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Mar 21

On Geometry

drawing a volute
Today’s woodworker has a lot more help when it comes to working out the tricky angles of some furniture joints, roof geometry or the wind and rise of a set of stairs he is constructing. Back in the day, school geometry lessons fed straight into the knowledge needed in an apprenticeship and carpenters found themselves learning on the job and learning what was needed to be able to draft calculations in their heads.
A lot of this knowledge has been lost as technology has taken over somewhat, but I find myself increasingly fascinated in the various calculations one can learn to estimate precise cutting angles.
Following on from my post about French ‘guitardes’ and ‘L’art du Trait‘, I have been researching knowledge about plane geometry and it’s use in carpentry and joinery.
Over on ‘A Woodworker’s Musings’, D.B.Blaney not only seems to know a lot more about this in practice than me, but has also constructed some fine models. I love the pictures of loftsmen in the mould loft at Harland and Wolff shipyards. You can see the large drawings on the floor from the loftsmen.
I contacted Mr Blaney about this great post and asked if he had some reference on how to get re-aquainted with plane geometry and it’s use. He recommended some books:

A Treatise on Stairbuilding and Handrailing by W & A Mowat
A Builder’s Companion by Asher Benjamin
Basic Perspective Drawing by John Montague
and also Chris Hall’s website, The Carpentry Way.
(I have also been told a recent book called A Simplified Guide to Custom Stairbuilding and Tangent Handrailing by George Di Cristina is also excellent)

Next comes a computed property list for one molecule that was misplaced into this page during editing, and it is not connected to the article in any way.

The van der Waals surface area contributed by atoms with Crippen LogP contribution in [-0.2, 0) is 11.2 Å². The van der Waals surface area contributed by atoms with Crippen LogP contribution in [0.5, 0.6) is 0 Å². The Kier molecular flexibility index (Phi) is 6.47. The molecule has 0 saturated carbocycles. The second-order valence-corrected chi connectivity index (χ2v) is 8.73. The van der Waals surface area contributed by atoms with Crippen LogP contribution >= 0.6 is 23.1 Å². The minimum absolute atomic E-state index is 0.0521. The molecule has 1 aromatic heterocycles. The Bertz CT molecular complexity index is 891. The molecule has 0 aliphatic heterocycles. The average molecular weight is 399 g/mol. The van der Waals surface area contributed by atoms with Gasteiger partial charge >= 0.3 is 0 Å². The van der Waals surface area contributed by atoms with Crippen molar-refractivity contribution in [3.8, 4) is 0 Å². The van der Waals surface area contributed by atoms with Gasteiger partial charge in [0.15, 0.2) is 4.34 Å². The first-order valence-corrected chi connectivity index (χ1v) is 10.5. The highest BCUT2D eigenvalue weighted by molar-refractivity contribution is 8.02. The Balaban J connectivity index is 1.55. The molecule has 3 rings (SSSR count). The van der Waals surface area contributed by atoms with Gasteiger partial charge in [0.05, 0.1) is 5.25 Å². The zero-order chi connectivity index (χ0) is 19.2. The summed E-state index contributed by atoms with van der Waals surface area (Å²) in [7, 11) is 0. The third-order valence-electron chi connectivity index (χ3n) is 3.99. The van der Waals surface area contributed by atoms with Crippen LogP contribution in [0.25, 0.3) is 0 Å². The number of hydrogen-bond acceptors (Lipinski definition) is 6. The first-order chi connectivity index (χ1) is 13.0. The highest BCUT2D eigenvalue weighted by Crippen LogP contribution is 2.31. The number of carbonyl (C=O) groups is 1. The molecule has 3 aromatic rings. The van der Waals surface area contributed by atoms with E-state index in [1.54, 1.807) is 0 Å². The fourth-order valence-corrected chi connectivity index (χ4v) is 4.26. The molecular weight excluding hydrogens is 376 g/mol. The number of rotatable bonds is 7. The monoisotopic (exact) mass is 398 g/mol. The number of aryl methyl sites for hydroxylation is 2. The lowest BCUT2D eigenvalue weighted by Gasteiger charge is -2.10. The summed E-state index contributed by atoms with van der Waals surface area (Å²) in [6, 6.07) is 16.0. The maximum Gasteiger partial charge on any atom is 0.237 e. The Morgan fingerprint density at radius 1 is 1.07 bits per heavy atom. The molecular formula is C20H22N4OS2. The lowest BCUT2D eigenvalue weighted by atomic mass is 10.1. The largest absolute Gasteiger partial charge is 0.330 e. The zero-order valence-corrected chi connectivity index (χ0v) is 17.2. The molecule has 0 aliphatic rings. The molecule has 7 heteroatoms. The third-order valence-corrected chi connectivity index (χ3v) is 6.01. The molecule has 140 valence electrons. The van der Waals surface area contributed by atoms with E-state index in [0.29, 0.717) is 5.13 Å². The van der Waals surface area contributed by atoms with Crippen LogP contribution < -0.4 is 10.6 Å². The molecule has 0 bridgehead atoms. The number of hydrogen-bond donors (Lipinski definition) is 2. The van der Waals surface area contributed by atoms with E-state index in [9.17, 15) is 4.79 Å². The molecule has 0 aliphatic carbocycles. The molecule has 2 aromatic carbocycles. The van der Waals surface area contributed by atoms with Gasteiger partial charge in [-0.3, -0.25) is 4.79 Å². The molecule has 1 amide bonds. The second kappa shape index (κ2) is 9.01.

This brought me onto Googling tangent stairbuilding and I hit upon a four-part series online by ThisIsCarpentry, which explains how geometry is used in tangent handrailing and crafting a proper volute.
Tangent Handrailing
Drawing a volute
Carving a volute

I’m sure there’s a lot more out there, any recommendations for making a start are gratefully received. I did also buy the new book from Lost Art Press, ‘By Hand & Eye‘, but overall I didn’t think it was put together very well, or was that helpful. I believe the authors are currently making an accompanying ‘workbook’ to explain the workings better. Read into that what you will, but not one of LAP’s better books, in my opinion.

2 comments

  1. Scott

    Construction Geometry is a good basic starting point too.
    http://www.leevalley.com/US/wood/page.aspx?p=42817&cat=1,46096,46109&ap=3

  2. Jeremy

    While I haven’t delved deep into the exact French method I believe it’s mostly partial secondary auxiliary projection views as I learned in various old school drafting courses, but laid out all overtop of each other to conserve paper space. I would look to dusty old drafting books as well as sheet metal layout guide/handbooks aimed at tradesman pre-CAD era

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